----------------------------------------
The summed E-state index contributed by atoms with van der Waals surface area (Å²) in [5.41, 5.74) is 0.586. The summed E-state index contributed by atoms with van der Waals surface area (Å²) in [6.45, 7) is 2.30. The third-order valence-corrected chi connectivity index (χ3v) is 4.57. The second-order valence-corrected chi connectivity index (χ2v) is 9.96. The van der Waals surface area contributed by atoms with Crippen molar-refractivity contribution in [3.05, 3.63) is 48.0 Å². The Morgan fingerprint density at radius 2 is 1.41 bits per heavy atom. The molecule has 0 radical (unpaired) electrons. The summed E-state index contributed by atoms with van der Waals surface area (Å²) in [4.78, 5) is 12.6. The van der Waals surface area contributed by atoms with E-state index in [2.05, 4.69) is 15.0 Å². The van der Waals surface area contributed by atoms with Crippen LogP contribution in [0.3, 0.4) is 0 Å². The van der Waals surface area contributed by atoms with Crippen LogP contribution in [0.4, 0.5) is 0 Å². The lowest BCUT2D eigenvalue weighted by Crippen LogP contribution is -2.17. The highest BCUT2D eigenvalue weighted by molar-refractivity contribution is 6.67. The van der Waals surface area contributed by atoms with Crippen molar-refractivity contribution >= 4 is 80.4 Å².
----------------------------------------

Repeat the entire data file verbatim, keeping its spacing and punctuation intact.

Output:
The summed E-state index contributed by atoms with van der Waals surface area (Å²) in [5.41, 5.74) is 0.586. The summed E-state index contributed by atoms with van der Waals surface area (Å²) in [6.45, 7) is 2.30. The third-order valence-corrected chi connectivity index (χ3v) is 4.57. The second-order valence-corrected chi connectivity index (χ2v) is 9.96. The van der Waals surface area contributed by atoms with Crippen molar-refractivity contribution in [3.05, 3.63) is 48.0 Å². The Morgan fingerprint density at radius 2 is 1.41 bits per heavy atom. The molecule has 0 radical (unpaired) electrons. The summed E-state index contributed by atoms with van der Waals surface area (Å²) in [4.78, 5) is 12.6. The van der Waals surface area contributed by atoms with E-state index in [2.05, 4.69) is 15.0 Å². The van der Waals surface area contributed by atoms with Crippen LogP contribution in [0.3, 0.4) is 0 Å². The van der Waals surface area contributed by atoms with Crippen LogP contribution in [0.4, 0.5) is 0 Å². The lowest BCUT2D eigenvalue weighted by Crippen LogP contribution is -2.17. The highest BCUT2D eigenvalue weighted by molar-refractivity contribution is 6.67. The van der Waals surface area contributed by atoms with Crippen molar-refractivity contribution >= 4 is 80.4 Å².